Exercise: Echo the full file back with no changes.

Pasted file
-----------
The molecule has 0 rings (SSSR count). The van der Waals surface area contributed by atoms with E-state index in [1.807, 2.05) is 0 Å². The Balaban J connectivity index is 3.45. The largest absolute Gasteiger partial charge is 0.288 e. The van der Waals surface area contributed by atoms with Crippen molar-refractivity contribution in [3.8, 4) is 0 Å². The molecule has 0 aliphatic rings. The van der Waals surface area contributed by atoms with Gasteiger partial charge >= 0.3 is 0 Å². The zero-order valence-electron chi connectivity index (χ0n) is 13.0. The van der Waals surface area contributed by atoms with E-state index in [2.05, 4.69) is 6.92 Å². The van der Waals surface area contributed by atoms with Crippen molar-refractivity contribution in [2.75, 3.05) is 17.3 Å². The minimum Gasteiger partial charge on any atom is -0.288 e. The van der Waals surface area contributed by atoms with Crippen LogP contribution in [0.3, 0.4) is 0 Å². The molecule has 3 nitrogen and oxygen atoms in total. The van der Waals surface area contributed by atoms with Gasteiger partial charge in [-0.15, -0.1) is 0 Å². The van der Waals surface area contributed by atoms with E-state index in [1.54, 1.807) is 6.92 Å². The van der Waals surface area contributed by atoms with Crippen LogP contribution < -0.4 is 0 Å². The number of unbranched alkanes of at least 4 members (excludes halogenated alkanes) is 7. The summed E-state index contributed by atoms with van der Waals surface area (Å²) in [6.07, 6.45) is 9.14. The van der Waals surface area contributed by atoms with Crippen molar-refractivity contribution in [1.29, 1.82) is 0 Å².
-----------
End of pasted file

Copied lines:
The molecule has 0 rings (SSSR count). The van der Waals surface area contributed by atoms with E-state index in [1.807, 2.05) is 0 Å². The Balaban J connectivity index is 3.45. The largest absolute Gasteiger partial charge is 0.288 e. The van der Waals surface area contributed by atoms with Crippen molar-refractivity contribution in [3.8, 4) is 0 Å². The molecule has 0 aliphatic rings. The van der Waals surface area contributed by atoms with Gasteiger partial charge >= 0.3 is 0 Å². The zero-order valence-electron chi connectivity index (χ0n) is 13.0. The van der Waals surface area contributed by atoms with E-state index in [2.05, 4.69) is 6.92 Å². The van der Waals surface area contributed by atoms with Crippen molar-refractivity contribution in [2.75, 3.05) is 17.3 Å². The minimum Gasteiger partial charge on any atom is -0.288 e. The van der Waals surface area contributed by atoms with Crippen LogP contribution in [0.3, 0.4) is 0 Å². The molecule has 3 nitrogen and oxygen atoms in total. The van der Waals surface area contributed by atoms with Gasteiger partial charge in [-0.15, -0.1) is 0 Å². The van der Waals surface area contributed by atoms with E-state index in [1.54, 1.807) is 6.92 Å². The van der Waals surface area contributed by atoms with Crippen LogP contribution < -0.4 is 0 Å². The number of unbranched alkanes of at least 4 members (excludes halogenated alkanes) is 7. The summed E-state index contributed by atoms with van der Waals surface area (Å²) in [6.07, 6.45) is 9.14. The van der Waals surface area contributed by atoms with Crippen molar-refractivity contribution in [1.29, 1.82) is 0 Å².